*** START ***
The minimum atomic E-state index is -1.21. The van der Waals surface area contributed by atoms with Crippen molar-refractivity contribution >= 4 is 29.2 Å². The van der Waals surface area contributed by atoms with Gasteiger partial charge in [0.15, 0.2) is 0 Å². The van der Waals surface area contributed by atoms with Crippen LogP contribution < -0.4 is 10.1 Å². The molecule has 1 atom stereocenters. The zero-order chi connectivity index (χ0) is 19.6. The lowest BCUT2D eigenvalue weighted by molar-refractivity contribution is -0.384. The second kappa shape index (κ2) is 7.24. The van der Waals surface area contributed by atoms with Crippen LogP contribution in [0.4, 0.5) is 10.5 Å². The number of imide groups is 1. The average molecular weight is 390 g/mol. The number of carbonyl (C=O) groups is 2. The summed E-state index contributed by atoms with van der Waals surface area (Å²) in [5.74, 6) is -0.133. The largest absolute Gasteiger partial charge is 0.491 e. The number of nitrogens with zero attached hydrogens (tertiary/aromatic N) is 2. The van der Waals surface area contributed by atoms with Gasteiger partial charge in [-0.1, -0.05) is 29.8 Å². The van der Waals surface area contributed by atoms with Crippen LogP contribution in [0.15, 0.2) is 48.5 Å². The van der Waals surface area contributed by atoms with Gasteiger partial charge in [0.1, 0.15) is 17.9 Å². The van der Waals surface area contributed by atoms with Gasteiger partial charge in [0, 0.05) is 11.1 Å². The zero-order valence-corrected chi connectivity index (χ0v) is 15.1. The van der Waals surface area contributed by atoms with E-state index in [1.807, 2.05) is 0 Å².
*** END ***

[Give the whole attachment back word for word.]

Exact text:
The minimum atomic E-state index is -1.21. The van der Waals surface area contributed by atoms with Crippen molar-refractivity contribution >= 4 is 29.2 Å². The van der Waals surface area contributed by atoms with Gasteiger partial charge in [0.15, 0.2) is 0 Å². The van der Waals surface area contributed by atoms with Crippen LogP contribution < -0.4 is 10.1 Å². The molecule has 1 atom stereocenters. The zero-order chi connectivity index (χ0) is 19.6. The lowest BCUT2D eigenvalue weighted by molar-refractivity contribution is -0.384. The second kappa shape index (κ2) is 7.24. The van der Waals surface area contributed by atoms with Crippen LogP contribution in [0.4, 0.5) is 10.5 Å². The number of imide groups is 1. The average molecular weight is 390 g/mol. The number of carbonyl (C=O) groups is 2. The summed E-state index contributed by atoms with van der Waals surface area (Å²) in [5.74, 6) is -0.133. The largest absolute Gasteiger partial charge is 0.491 e. The number of nitrogens with zero attached hydrogens (tertiary/aromatic N) is 2. The van der Waals surface area contributed by atoms with Gasteiger partial charge in [-0.1, -0.05) is 29.8 Å². The van der Waals surface area contributed by atoms with Crippen LogP contribution in [0.15, 0.2) is 48.5 Å². The van der Waals surface area contributed by atoms with Gasteiger partial charge in [0.1, 0.15) is 17.9 Å². The van der Waals surface area contributed by atoms with Gasteiger partial charge in [0, 0.05) is 11.1 Å². The zero-order valence-corrected chi connectivity index (χ0v) is 15.1. The van der Waals surface area contributed by atoms with E-state index in [1.807, 2.05) is 0 Å².